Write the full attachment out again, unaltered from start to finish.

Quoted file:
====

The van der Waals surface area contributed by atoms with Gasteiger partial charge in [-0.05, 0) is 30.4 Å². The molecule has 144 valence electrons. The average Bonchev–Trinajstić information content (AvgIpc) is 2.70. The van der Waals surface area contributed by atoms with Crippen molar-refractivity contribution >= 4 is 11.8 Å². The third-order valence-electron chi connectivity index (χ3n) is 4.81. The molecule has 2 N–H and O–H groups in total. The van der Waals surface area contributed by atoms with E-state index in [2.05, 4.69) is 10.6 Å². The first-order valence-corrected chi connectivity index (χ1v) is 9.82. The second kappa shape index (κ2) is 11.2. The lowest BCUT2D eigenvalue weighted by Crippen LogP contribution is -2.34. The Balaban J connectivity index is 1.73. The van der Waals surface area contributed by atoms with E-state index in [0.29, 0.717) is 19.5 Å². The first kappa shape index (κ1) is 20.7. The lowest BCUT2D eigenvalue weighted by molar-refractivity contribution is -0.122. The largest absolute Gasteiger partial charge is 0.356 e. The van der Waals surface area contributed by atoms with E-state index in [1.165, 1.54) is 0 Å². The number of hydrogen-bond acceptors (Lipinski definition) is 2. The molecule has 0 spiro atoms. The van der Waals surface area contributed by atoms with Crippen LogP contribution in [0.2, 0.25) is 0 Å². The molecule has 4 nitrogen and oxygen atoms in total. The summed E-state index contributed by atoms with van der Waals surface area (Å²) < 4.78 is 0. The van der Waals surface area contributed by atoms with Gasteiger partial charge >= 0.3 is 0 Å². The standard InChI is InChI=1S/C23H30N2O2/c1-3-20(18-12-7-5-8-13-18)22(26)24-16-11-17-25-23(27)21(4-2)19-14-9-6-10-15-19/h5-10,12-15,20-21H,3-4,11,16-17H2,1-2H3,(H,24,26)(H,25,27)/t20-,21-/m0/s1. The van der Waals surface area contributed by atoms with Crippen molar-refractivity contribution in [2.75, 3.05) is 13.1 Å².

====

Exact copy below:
The van der Waals surface area contributed by atoms with Gasteiger partial charge in [-0.05, 0) is 30.4 Å². The molecule has 144 valence electrons. The average Bonchev–Trinajstić information content (AvgIpc) is 2.70. The van der Waals surface area contributed by atoms with Crippen molar-refractivity contribution >= 4 is 11.8 Å². The third-order valence-electron chi connectivity index (χ3n) is 4.81. The molecule has 2 N–H and O–H groups in total. The van der Waals surface area contributed by atoms with E-state index in [2.05, 4.69) is 10.6 Å². The first-order valence-corrected chi connectivity index (χ1v) is 9.82. The second kappa shape index (κ2) is 11.2. The lowest BCUT2D eigenvalue weighted by Crippen LogP contribution is -2.34. The Balaban J connectivity index is 1.73. The van der Waals surface area contributed by atoms with E-state index in [0.29, 0.717) is 19.5 Å². The first kappa shape index (κ1) is 20.7. The lowest BCUT2D eigenvalue weighted by molar-refractivity contribution is -0.122. The largest absolute Gasteiger partial charge is 0.356 e. The van der Waals surface area contributed by atoms with E-state index in [1.165, 1.54) is 0 Å². The number of hydrogen-bond acceptors (Lipinski definition) is 2. The molecule has 0 spiro atoms. The van der Waals surface area contributed by atoms with Crippen LogP contribution in [0.2, 0.25) is 0 Å². The molecule has 4 nitrogen and oxygen atoms in total. The summed E-state index contributed by atoms with van der Waals surface area (Å²) < 4.78 is 0. The van der Waals surface area contributed by atoms with Gasteiger partial charge >= 0.3 is 0 Å². The standard InChI is InChI=1S/C23H30N2O2/c1-3-20(18-12-7-5-8-13-18)22(26)24-16-11-17-25-23(27)21(4-2)19-14-9-6-10-15-19/h5-10,12-15,20-21H,3-4,11,16-17H2,1-2H3,(H,24,26)(H,25,27)/t20-,21-/m0/s1. The van der Waals surface area contributed by atoms with Crippen molar-refractivity contribution in [2.75, 3.05) is 13.1 Å².